A yelling boss, but a calm prayer agenda

A few years after I graduated from college, a friend suggested I apply for a position at a local university and was willing to serve as a reference for me. So I applied and was hired. I was tremendously grateful and felt as if it was a lovely new start for me professionally. I was particularly excited about the opportunity to take graduate coursework at this university and felt very much as if the job was an answer to prayer. 

Not long after taking the position, I started to realize that my direct supervisor had an intensity about him; he could become quite agitated at times. Colleagues within my department would quietly make jokes about it, and many would tell me, “Good luck!” or say things like, “Wonder how long you’ll last?” It became common for people within the department to hear this man yelling orders at me throughout the day. 

Suddenly a job that had felt like an answer to prayer seemed more like an inescapable nightmare. 

It was important to stand my ground and do what I knew was right.

I began to pray about my employment, knowing that if this job was an answer to prayer, everything about the position had to line up with God’s plan of goodness. And certainly it was not right to accept that either this man or I could be affected by a sense of tyranny. I prayed and read many inspiring truths that I knew from my study of Christian Science, but I especially prayed with the premise that “clad in the panoply of Love, human hatred cannot reach you” (Mary Baker Eddy, Science and Health with Key to the Scriptures, p. 571). I also worked with another citation from Science and Health: “Love inspires, illumines, designates, and leads the way. Right motives give pinions to thought, and strength and freedom to speech and action. … Wait patiently for divine Love to move upon the waters of mortal mind, and form the perfect concept. Patience must ‘have her perfect work’ ” (p. 454).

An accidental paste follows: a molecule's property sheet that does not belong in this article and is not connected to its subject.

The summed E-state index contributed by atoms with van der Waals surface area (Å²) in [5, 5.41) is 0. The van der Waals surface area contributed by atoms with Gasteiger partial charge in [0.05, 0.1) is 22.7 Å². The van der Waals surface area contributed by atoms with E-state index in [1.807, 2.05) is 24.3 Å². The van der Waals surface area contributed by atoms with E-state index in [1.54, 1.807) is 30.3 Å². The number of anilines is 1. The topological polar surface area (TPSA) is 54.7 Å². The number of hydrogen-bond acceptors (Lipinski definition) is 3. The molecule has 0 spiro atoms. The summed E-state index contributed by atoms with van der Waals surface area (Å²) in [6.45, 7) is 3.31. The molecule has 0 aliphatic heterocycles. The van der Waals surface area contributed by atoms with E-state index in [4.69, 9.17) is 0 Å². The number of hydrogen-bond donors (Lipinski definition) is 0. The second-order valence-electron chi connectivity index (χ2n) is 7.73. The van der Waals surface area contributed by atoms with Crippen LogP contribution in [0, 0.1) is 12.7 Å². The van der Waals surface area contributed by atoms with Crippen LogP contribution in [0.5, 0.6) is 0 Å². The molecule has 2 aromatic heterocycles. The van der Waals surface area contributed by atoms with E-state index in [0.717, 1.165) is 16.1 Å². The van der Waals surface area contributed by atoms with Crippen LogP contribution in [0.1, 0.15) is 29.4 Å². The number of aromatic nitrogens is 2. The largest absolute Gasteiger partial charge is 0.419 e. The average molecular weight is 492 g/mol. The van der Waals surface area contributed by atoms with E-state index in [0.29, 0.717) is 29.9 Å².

I again reasoned that if this was my right place of employment, everything about it must necessarily express the harmony of God and any needed adjustments to the work environment would be made. But most of all, I sensed it was important to stand my ground and do what I knew was right and not fear the consequences. God would direct me and lead me to do whatever I needed, and I could hear that direction and respond appropriately.

Not too long afterward, I had my opportunity. While I was sitting in my office at work, my boss yelled angrily across the hall for me to come immediately into his office. I complied, but as I was standing in his office and his yelling continued, I turned around, walked out, and returned to my own desk. He followed me and, in exasperation, asked why I had walked away. I told him that I would gladly speak to him when he was feeling calmer. He walked away at that point.

That was the last time he ever raised his voice in anger at me. From that point forward, this man became a trusted and staunch advocate for me professionally. I worked full time in various capacities in that department for six years and simultaneously obtained my graduate degree during a portion of that time. When I told him I was going to get married and relocate to the East Coast, he wanted to offer my spouse a position at the university, so I’d be able to stay. 

I am to this day grateful for the spiritual truths that supported me throughout this time. God cares for us deeply and we are truly never alone.

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